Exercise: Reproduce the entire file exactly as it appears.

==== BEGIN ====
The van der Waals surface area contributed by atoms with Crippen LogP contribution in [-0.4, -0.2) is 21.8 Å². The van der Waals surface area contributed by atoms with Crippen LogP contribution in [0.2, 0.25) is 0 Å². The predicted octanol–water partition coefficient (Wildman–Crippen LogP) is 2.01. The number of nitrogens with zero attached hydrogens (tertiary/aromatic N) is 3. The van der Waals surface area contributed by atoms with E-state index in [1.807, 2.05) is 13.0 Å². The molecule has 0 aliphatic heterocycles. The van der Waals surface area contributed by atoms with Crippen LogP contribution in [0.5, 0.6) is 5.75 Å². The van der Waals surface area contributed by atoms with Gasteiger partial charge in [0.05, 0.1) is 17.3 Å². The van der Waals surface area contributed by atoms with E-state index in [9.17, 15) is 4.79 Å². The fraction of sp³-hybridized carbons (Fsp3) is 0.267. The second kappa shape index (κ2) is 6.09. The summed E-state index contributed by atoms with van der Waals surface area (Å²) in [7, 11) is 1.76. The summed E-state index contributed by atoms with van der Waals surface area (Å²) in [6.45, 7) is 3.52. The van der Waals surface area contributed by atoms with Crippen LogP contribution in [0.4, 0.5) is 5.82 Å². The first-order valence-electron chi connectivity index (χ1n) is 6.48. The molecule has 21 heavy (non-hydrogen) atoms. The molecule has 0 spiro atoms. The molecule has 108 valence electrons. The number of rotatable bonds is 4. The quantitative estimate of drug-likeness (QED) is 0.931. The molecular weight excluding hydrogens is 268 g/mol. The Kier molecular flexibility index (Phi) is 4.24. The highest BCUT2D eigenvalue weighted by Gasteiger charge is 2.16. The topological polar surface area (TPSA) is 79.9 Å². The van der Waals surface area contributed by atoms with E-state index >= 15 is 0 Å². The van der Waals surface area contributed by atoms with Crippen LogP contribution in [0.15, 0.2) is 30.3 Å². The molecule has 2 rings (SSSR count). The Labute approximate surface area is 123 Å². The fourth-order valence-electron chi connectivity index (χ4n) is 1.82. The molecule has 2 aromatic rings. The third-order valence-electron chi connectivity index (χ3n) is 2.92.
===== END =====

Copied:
The van der Waals surface area contributed by atoms with Crippen LogP contribution in [-0.4, -0.2) is 21.8 Å². The van der Waals surface area contributed by atoms with Crippen LogP contribution in [0.2, 0.25) is 0 Å². The predicted octanol–water partition coefficient (Wildman–Crippen LogP) is 2.01. The number of nitrogens with zero attached hydrogens (tertiary/aromatic N) is 3. The van der Waals surface area contributed by atoms with E-state index in [1.807, 2.05) is 13.0 Å². The molecule has 0 aliphatic heterocycles. The van der Waals surface area contributed by atoms with Crippen LogP contribution in [0.5, 0.6) is 5.75 Å². The van der Waals surface area contributed by atoms with Gasteiger partial charge in [0.05, 0.1) is 17.3 Å². The van der Waals surface area contributed by atoms with E-state index in [9.17, 15) is 4.79 Å². The fraction of sp³-hybridized carbons (Fsp3) is 0.267. The second kappa shape index (κ2) is 6.09. The summed E-state index contributed by atoms with van der Waals surface area (Å²) in [7, 11) is 1.76. The summed E-state index contributed by atoms with van der Waals surface area (Å²) in [6.45, 7) is 3.52. The van der Waals surface area contributed by atoms with Crippen LogP contribution in [0.4, 0.5) is 5.82 Å². The first-order valence-electron chi connectivity index (χ1n) is 6.48. The molecule has 21 heavy (non-hydrogen) atoms. The molecule has 0 spiro atoms. The molecule has 108 valence electrons. The number of rotatable bonds is 4. The quantitative estimate of drug-likeness (QED) is 0.931. The molecular weight excluding hydrogens is 268 g/mol. The Kier molecular flexibility index (Phi) is 4.24. The highest BCUT2D eigenvalue weighted by Gasteiger charge is 2.16. The topological polar surface area (TPSA) is 79.9 Å². The van der Waals surface area contributed by atoms with E-state index >= 15 is 0 Å². The van der Waals surface area contributed by atoms with Crippen LogP contribution in [0.15, 0.2) is 30.3 Å². The molecule has 2 rings (SSSR count). The Labute approximate surface area is 123 Å². The fourth-order valence-electron chi connectivity index (χ4n) is 1.82. The molecule has 2 aromatic rings. The third-order valence-electron chi connectivity index (χ3n) is 2.92.